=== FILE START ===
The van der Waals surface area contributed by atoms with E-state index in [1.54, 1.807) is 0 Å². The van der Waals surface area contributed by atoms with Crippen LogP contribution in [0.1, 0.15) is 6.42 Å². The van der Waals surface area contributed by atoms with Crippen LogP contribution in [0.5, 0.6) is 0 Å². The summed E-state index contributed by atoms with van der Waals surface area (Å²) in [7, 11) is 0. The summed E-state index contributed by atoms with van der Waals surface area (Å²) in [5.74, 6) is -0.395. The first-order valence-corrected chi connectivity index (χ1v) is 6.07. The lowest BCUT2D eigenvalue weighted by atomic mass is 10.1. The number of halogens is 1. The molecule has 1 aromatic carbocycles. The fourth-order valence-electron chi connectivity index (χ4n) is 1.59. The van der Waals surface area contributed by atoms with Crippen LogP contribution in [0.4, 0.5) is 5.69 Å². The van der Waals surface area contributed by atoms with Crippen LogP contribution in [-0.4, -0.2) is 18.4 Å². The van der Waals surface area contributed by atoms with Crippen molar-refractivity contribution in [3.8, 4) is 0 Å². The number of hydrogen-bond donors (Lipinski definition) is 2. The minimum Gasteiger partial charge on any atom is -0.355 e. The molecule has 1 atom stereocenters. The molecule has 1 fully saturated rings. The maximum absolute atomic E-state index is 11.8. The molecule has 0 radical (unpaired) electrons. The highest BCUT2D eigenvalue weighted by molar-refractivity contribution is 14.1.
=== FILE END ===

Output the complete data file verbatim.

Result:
The van der Waals surface area contributed by atoms with E-state index in [1.54, 1.807) is 0 Å². The van der Waals surface area contributed by atoms with Crippen LogP contribution in [0.1, 0.15) is 6.42 Å². The van der Waals surface area contributed by atoms with Crippen LogP contribution in [0.5, 0.6) is 0 Å². The summed E-state index contributed by atoms with van der Waals surface area (Å²) in [7, 11) is 0. The summed E-state index contributed by atoms with van der Waals surface area (Å²) in [5.74, 6) is -0.395. The first-order valence-corrected chi connectivity index (χ1v) is 6.07. The lowest BCUT2D eigenvalue weighted by atomic mass is 10.1. The number of halogens is 1. The molecule has 1 aromatic carbocycles. The fourth-order valence-electron chi connectivity index (χ4n) is 1.59. The van der Waals surface area contributed by atoms with Crippen LogP contribution in [0.4, 0.5) is 5.69 Å². The van der Waals surface area contributed by atoms with Crippen LogP contribution in [-0.4, -0.2) is 18.4 Å². The van der Waals surface area contributed by atoms with Crippen molar-refractivity contribution in [3.8, 4) is 0 Å². The number of hydrogen-bond donors (Lipinski definition) is 2. The minimum Gasteiger partial charge on any atom is -0.355 e. The molecule has 1 atom stereocenters. The molecule has 1 fully saturated rings. The maximum absolute atomic E-state index is 11.8. The molecule has 0 radical (unpaired) electrons. The highest BCUT2D eigenvalue weighted by molar-refractivity contribution is 14.1.